I finally did it. I stripped, sanded and stained the deck. It was a bit more work than I was expecting but the payoff was well worth it. Gone are the huge swaths of peeling paint and stain, waiting to poke themselves into your bare feet.
Now the entire surface is gleaming with a deep maroon and fending off weather like it was always intended. I have always lauded painting as a very inexpensive way to re-invent a room or a home.
It is a great way to change the personality of a space and, in our case, liven up a tired and worn looking deck. I think our cheeseburgers are going to taste better now! Let's dig in today with some tips that are sure to help you succeed with your next project.
The first tip today is focused on light. There are two parts to this. First of all, when choosing your color the experts recommend always leaning towards the "lighter" shades. So, if you are looking at a specific color, the advice here is to select and test (more on that below) a color a bit further up the lightness spectrum.
In practice, while we may love a specific color, once it settles and dries on your walls it will inevitably appear darker than originally thought. I think part of this is our eyes being fooled by the harsh lighting in the store but the other piece is that paint just looks darker once they are "in" the room and dried.
The second piece of this is to actually give your chosen color(s) a more thorough test. I tend to be a bit impatient and just want to start throwing paint on the walls. The far better approach is to grab a couple sample colors — they are small and inexpensive — and do a "real" test in the room you are going to paint.
This accomplishes the goal of seeing the color in its dried, vertical form (different from you looking at a swatch in the store) and, more importantly, allows you to see the color at all times of the day.
The sun is going to hit those walls in all sorts of different ways throughout the day. The best (only) way to get a real feel for this is to paint a section of each wall so you can really evaluate it.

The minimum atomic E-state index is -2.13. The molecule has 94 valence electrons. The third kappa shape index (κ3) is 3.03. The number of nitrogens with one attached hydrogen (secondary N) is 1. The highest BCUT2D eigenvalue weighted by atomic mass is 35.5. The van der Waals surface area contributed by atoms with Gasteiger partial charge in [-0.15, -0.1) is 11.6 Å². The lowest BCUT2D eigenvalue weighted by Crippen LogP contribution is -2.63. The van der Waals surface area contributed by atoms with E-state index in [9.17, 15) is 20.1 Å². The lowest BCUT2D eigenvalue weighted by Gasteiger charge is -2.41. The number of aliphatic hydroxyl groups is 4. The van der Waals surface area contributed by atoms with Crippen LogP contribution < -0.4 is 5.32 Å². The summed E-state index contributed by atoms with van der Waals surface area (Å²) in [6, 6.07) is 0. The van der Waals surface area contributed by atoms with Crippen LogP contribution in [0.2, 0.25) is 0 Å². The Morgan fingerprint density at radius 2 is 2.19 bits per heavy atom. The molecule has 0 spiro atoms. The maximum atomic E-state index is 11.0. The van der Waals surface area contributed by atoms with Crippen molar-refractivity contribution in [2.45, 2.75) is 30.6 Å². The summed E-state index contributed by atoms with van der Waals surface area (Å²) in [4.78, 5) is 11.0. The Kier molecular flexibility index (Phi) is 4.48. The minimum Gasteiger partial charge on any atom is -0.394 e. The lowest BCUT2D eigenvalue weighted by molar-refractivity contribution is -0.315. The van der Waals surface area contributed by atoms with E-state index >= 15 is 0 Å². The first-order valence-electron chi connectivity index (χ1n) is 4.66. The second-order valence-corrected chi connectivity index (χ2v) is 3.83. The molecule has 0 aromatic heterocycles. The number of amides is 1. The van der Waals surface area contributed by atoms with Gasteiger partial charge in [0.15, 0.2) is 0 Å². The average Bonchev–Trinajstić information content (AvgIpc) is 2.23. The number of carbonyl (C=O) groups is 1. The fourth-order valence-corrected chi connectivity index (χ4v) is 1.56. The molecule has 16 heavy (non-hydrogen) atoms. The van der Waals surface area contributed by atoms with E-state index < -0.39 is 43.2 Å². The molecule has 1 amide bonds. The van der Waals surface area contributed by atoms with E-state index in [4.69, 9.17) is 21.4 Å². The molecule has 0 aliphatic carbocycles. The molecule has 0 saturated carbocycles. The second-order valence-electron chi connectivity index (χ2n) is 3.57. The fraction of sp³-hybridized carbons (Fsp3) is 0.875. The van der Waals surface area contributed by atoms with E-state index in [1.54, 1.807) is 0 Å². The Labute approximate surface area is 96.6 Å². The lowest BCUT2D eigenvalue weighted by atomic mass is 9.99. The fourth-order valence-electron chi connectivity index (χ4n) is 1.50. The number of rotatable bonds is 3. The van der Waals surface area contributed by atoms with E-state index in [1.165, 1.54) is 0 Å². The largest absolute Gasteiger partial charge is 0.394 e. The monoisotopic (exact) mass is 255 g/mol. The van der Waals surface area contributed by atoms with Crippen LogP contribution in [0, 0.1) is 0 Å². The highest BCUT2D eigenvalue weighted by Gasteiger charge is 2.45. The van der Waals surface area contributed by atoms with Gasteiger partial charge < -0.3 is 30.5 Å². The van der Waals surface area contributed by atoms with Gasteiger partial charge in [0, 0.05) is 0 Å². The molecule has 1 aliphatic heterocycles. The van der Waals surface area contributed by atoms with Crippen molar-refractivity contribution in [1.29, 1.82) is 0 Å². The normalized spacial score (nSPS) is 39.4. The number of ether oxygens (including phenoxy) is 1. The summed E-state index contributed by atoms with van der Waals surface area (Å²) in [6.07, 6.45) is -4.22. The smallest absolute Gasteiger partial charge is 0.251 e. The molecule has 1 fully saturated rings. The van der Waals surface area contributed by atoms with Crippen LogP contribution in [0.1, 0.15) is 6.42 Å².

While you are in the "sample swatch" mindset, consider doing a full accent wall. It turns out these are still in style and really have a big impact on a room's look and feel. Just like above, and especially in smaller rooms, I encourage you to go lighter with your color on that wall. The lighter shades can open up a room and not feel like that wall is a gateway to the abyss.
"I love the lack of permanence an accent wall affords you," Badger Realty agent Denice Tepe said. "It allows you the freedom to experiment a bit without the commitment of covering an entire room."
Another area that can add a big impact to a room is the trim. I will say that the actual application of paint to these areas is a big pain in the butt. But with a little patience and lots of masking tape, you can apply the same strategies as above to ensure you achieve the desired effect.
A great process would be to tape off all of the trim in the room and test out a few different colors. You won't be so concerned with the sunlight on these parts, but more so the coordination of the two colors.
Once the paint has had a chance to dry and you've made your choice, you can now simply attack the rest of the trim with your winning color. You'll be glad you took the time for testing.
Don't forget to look up. One of the more commonly overlooked areas of the home, when it comes to painting projects, is the ceiling. I fully understand the dread when it comes to painting a ceiling.
I once helped a friend tape and mud the sheetrock on the entire first floor ceiling of his home. Even with those awesome stilts that we got to wear, it was simply exhausting. That aside, the ceiling has a big impact on the overall look of the room.
It should also be noted that you want to be sure to use the flattest finish you can stomach when repainting this area. The lower the shine, the fewer blemishes will jump out at you. You don't really have an appreciation for how bumpy or rough your ceiling is until you're up there face-to-face with it. Trust me on this one and go with a flat or matte finish up there.
And speaking of finish, that is one area that you really don't want to overlook for the walls as well as the ceiling. There are a myriad of finishes available and each can bring its own level of personality to the room.
Of course, a more glossy finish helps with smudges and crayon marks, but can also be a bit overwhelming if that room gets a ton of sunlight. Circling back to the top of this article, this is also where those sample swaths come in super handy. Not only should you be sampling different colors, but different finishes of the same color will highlight how important the testing part really is.
I'll reiterate that I love painting and really love how impactful this inexpensive project can be to a home or even just a room. Take your time up front and do a bit of testing so you can be much more confident in your decision once you break out the rollers. See you at the paint shop.